Today SecureState is releasing the second and more serious of two unpatched vulnerabilities identified within drivers used in the gaming peripheral company Razer’s Synapse application. The driver in question is rzpnk.sys (md5: B4598C05D5440250633E25933FFF42B0) which exposes some functionality via an IOCTL interface.
This vulnerability exists within the handler for IOCTL code 0x22a050 which passes a parameter specified by the user to the ZwOpenProcess kernel function at rzpnk.sys+0x7607. This vulnerability can be exploited by a local attacker to elevate their privileges. SecureState has determined this vulnerability to have a CVSS v2 base score of 7.2 (AV:L/AC:L/Au:N/C:C/I:C/A:C). As the call to ZwOpenProcess is used, the user controls the PCLIENT_ID ClientId parameter which they can use to specify an arbitrary process ID. The other parameters to the function are hard coded, most importantly the ACCESS_MASK DesiredAccess is set to only request the permissions necessary to allocate read and write memory. Since the Zw version of OpenProcess is used as opposed to the Nt one, the parameters are assumed to be from a trustworthy source. The resulting handle is returned to the user where it can be used with standard API calls such as WriteProcessMemory. Due to the limits of the permissions that are acquired, executing shellcode is not as simple as creating a new thread.
The following is an excerpt from the Metasploit module showing the section that is directly relevant to leveraging the vulnerability to open a handle to an arbitrary process.
# this is where the actual vulnerability is leveraged def get_handle(pid) # first open a handle to communicate with the driver handle = open_device( "\\\\.\\47CD78C9-64C3-47C2-B80F-677B887CF095", 'FILE_SHARE_WRITE|FILE_SHARE_READ', 0, 'OPEN_EXISTING' ) return nil unless handle vprint_status('Successfully opened a handle to the driver') # setup the input buffer where the target PID is defined buffer = [pid, 0].pack('QQ') railgun = session.railgun # cut redefinition of NtDeviceIoControlFile # result = railgun.ntdll.NtDeviceIoControlFile( handle, nil, nil, nil, 4, 0x22a050, buffer, buffer.length, buffer.length, buffer.length ) return nil if result['return'] != 0 railgun.kernel32.CloseHandle(handle) # the second value of the output buffer is the handle result['OutputBuffer'].unpack('QQ') end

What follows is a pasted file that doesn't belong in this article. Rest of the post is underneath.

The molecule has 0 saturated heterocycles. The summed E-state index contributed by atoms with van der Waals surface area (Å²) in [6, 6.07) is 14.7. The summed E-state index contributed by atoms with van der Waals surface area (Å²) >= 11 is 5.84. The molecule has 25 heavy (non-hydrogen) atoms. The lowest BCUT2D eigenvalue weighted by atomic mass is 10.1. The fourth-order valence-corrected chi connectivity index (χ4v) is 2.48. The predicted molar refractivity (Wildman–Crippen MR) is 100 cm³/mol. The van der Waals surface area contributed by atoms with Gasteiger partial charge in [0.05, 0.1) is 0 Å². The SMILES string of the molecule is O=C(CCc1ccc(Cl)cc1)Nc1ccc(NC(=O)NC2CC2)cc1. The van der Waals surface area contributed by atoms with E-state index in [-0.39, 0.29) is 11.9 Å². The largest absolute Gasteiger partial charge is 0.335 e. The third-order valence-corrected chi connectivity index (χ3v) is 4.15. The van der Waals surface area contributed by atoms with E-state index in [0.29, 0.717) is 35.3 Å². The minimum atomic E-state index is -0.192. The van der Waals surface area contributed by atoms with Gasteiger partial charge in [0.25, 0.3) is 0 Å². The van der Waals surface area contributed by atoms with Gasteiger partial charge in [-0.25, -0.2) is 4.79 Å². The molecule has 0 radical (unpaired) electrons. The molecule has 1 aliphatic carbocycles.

To exploit this vulnerability the Metasploit module opens a handle to winlogon which runs as the NT_AUTHORITY\SYSTEM account. Once the handle is opened, an inline hook is installed in the user32!LockWindowStation function. This is an undocumented function that is exported by user32 and imported by winlogon. This function was selected because after the hook is installed, it can be triggered on demand by calling user32!LockWorkStation. The hook starts a new thread to run the payload, uninstalls itself and returns control to the original user32!LockWindowStation function. As a side effect of this technique, the users work station is locked and they will be prompted to unlock.
- March 31st, 2017
- Original Disclosure sent via Razer’s Bug Report / Contact Us form, assigned case #01143771
- April 3rd, 2017
- Additional disclosure sent via the Razer Synapase internal bug reporting form at the request of the Razer technical support team
- June 21st, 2017
- CVE-2017-9769 assigned by MITRE
- July 14th, 2017
- Vulnerability disclosed via this blog post